African minister took cut of oil contracts
In an unusually frank admission about the mechanics of business in oil-rich West Africa, a top Equatorial Guinean official has said that companies owned by ministers often bid for government contracts with foreign groups and, if successful, receive “a percentage of the total contract the company gets”.
Teodorin Nguema Obiang, the 37-year-old son and likely successor of President Teodoro Obiang Nguema Mbasogo, made the statement in a sworn affidavit to Cape Town’s High Court, where his lawyers will today oppose the seizure of two luxury houses he owns in the city. Equatorial Guinea is sub-Saharan Africa’s third-largest oil producer.
However, in an extraordinary admission in his affidavit, the president’s son testified that ministers and public servants in Equatorial Guinea were allowed to own companies bidding for government contracts with foreign groups which, if successful, would receive “a percentage of the total contract the company gets”.
This, he told the court, “means that a cabinet minister ends up with a sizeable part of the contract price in his bank account”.
Non-governmental groups campaigning against corruption in the oil industry have long contended that officials in Equatorial Guinea, Angola, Congo-Brazzaville, and other oil-rich West African states have made untold sums by profiting from foreign business contracts, often in contravention of local laws.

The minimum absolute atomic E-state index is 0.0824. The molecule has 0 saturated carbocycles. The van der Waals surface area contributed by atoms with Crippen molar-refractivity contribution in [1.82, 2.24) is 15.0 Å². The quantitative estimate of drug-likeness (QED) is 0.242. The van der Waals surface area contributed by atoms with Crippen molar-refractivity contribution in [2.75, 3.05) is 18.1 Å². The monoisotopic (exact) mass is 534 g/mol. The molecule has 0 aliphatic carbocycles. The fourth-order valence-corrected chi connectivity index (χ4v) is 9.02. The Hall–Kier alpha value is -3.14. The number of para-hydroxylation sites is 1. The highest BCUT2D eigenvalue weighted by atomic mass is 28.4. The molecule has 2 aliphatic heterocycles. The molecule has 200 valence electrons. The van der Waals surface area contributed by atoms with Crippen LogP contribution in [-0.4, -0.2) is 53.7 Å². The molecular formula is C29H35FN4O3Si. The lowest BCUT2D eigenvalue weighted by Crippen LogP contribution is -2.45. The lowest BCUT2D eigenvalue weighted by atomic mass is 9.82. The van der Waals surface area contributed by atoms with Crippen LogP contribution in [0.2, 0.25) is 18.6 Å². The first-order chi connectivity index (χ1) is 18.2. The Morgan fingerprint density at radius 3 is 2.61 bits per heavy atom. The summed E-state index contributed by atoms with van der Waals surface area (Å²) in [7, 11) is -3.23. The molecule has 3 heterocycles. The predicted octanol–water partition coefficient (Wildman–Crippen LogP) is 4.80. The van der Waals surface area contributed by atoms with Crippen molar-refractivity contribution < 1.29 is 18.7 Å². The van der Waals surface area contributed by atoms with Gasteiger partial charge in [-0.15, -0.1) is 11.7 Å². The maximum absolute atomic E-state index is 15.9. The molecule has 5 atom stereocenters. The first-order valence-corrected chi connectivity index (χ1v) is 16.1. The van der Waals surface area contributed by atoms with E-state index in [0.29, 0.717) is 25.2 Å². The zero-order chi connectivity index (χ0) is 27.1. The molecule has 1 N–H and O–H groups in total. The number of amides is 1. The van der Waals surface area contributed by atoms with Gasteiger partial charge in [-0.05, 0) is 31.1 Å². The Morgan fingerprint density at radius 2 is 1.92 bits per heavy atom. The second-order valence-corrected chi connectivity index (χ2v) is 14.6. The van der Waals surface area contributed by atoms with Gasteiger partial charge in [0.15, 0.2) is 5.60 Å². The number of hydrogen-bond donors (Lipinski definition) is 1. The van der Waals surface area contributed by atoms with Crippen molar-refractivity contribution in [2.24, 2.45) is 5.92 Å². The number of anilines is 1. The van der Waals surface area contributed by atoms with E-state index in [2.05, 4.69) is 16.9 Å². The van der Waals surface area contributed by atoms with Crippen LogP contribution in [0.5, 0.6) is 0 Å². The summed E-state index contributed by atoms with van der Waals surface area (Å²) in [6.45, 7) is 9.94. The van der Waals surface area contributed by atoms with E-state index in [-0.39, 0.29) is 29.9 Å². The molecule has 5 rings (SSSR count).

However, statements to that effect by African officials themselves are rare.
And of course its not limited to just Guinea...
Nigeria’s Faltering Federal Experiment
Nigeria’s federal system and politics are deeply flawed, contributing to rising violence that threatens to destabilise one of Africa’s leading countries. Failing to encourage genuine power sharing, they have sparked dangerous rivalries between the centre and the 36 states over revenue from the country’s oil and other natural resources; promoted no-holds-barred struggles between interests groups to capture the state and its attendant wealth; and facilitated the emergence of violent ethnic militias, while politicians play on and exacerbate inter-communal tensions to cover up their corruption. The government has been quick to brand many of the symptoms, especially the rise of militancy, as simple criminality to be dealt with by more police and more troops. But unless it engages with the underlying issues of resource control, equal rights, power sharing and accountability, Nigeria will face an internal crisis of increasing proportions.
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